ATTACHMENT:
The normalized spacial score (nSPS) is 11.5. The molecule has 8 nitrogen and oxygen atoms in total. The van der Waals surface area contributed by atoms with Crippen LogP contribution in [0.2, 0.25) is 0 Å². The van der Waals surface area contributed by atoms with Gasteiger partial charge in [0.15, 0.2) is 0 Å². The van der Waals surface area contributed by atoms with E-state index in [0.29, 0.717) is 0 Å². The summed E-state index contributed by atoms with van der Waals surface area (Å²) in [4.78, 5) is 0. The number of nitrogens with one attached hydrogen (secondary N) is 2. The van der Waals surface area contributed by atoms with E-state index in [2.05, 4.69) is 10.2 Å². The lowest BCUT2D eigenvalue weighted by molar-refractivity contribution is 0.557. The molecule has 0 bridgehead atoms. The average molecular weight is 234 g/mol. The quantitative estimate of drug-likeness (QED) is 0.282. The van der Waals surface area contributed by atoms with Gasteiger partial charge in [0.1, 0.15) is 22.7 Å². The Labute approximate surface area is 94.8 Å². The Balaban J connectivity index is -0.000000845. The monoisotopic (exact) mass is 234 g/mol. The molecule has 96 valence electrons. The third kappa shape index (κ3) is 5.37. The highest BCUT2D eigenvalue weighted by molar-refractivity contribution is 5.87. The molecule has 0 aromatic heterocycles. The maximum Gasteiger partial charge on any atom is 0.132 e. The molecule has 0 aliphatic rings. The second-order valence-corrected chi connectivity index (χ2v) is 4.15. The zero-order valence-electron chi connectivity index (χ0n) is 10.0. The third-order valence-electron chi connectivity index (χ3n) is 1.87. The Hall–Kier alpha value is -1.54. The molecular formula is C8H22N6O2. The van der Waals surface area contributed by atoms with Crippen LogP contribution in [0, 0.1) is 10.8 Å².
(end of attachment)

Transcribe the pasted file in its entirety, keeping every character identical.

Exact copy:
The normalized spacial score (nSPS) is 11.5. The molecule has 8 nitrogen and oxygen atoms in total. The van der Waals surface area contributed by atoms with Crippen LogP contribution in [0.2, 0.25) is 0 Å². The van der Waals surface area contributed by atoms with Gasteiger partial charge in [0.15, 0.2) is 0 Å². The van der Waals surface area contributed by atoms with E-state index in [0.29, 0.717) is 0 Å². The summed E-state index contributed by atoms with van der Waals surface area (Å²) in [4.78, 5) is 0. The number of nitrogens with one attached hydrogen (secondary N) is 2. The van der Waals surface area contributed by atoms with E-state index in [2.05, 4.69) is 10.2 Å². The lowest BCUT2D eigenvalue weighted by molar-refractivity contribution is 0.557. The molecule has 0 bridgehead atoms. The average molecular weight is 234 g/mol. The quantitative estimate of drug-likeness (QED) is 0.282. The van der Waals surface area contributed by atoms with Gasteiger partial charge in [0.1, 0.15) is 22.7 Å². The Labute approximate surface area is 94.8 Å². The Balaban J connectivity index is -0.000000845. The monoisotopic (exact) mass is 234 g/mol. The molecule has 96 valence electrons. The third kappa shape index (κ3) is 5.37. The highest BCUT2D eigenvalue weighted by molar-refractivity contribution is 5.87. The molecule has 0 aromatic heterocycles. The maximum Gasteiger partial charge on any atom is 0.132 e. The molecule has 0 aliphatic rings. The second-order valence-corrected chi connectivity index (χ2v) is 4.15. The zero-order valence-electron chi connectivity index (χ0n) is 10.0. The third-order valence-electron chi connectivity index (χ3n) is 1.87. The Hall–Kier alpha value is -1.54. The molecular formula is C8H22N6O2. The van der Waals surface area contributed by atoms with Crippen LogP contribution in [0, 0.1) is 10.8 Å².